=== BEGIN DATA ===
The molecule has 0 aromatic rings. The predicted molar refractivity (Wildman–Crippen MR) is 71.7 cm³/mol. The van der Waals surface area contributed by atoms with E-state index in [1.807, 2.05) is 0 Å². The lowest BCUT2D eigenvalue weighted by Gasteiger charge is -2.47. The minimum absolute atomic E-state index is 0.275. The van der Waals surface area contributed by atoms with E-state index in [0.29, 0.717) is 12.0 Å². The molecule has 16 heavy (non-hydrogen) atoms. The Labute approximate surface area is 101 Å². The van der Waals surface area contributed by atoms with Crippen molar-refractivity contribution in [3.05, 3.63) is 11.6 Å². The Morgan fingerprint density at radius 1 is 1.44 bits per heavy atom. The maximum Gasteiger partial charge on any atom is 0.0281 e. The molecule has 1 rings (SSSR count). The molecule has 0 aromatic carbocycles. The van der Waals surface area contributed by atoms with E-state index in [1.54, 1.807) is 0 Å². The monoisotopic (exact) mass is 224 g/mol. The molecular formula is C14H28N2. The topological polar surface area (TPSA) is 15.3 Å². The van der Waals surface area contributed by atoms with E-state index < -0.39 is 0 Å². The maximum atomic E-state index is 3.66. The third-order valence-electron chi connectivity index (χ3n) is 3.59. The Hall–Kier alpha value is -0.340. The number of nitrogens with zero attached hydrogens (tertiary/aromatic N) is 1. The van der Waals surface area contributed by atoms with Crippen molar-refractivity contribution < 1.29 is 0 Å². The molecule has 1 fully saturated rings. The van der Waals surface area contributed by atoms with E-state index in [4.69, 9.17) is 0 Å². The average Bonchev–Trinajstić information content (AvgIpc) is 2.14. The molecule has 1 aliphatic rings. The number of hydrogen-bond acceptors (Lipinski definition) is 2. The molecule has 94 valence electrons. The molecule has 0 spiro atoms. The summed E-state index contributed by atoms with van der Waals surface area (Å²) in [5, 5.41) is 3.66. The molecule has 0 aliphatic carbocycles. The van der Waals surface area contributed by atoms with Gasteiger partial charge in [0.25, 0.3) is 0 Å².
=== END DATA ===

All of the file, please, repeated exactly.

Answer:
The molecule has 0 aromatic rings. The predicted molar refractivity (Wildman–Crippen MR) is 71.7 cm³/mol. The van der Waals surface area contributed by atoms with E-state index in [1.807, 2.05) is 0 Å². The lowest BCUT2D eigenvalue weighted by Gasteiger charge is -2.47. The minimum absolute atomic E-state index is 0.275. The van der Waals surface area contributed by atoms with E-state index in [0.29, 0.717) is 12.0 Å². The molecule has 16 heavy (non-hydrogen) atoms. The Labute approximate surface area is 101 Å². The van der Waals surface area contributed by atoms with Crippen molar-refractivity contribution in [3.05, 3.63) is 11.6 Å². The Morgan fingerprint density at radius 1 is 1.44 bits per heavy atom. The maximum Gasteiger partial charge on any atom is 0.0281 e. The molecule has 1 rings (SSSR count). The molecule has 0 aromatic carbocycles. The van der Waals surface area contributed by atoms with E-state index in [1.54, 1.807) is 0 Å². The monoisotopic (exact) mass is 224 g/mol. The molecular formula is C14H28N2. The topological polar surface area (TPSA) is 15.3 Å². The van der Waals surface area contributed by atoms with E-state index < -0.39 is 0 Å². The maximum atomic E-state index is 3.66. The third-order valence-electron chi connectivity index (χ3n) is 3.59. The Hall–Kier alpha value is -0.340. The number of nitrogens with zero attached hydrogens (tertiary/aromatic N) is 1. The van der Waals surface area contributed by atoms with Crippen molar-refractivity contribution < 1.29 is 0 Å². The molecule has 1 fully saturated rings. The van der Waals surface area contributed by atoms with E-state index in [4.69, 9.17) is 0 Å². The average Bonchev–Trinajstić information content (AvgIpc) is 2.14. The molecule has 1 aliphatic rings. The number of hydrogen-bond acceptors (Lipinski definition) is 2. The molecule has 94 valence electrons. The molecule has 0 spiro atoms. The summed E-state index contributed by atoms with van der Waals surface area (Å²) in [5, 5.41) is 3.66. The molecule has 0 aliphatic carbocycles. The van der Waals surface area contributed by atoms with Gasteiger partial charge in [0.25, 0.3) is 0 Å².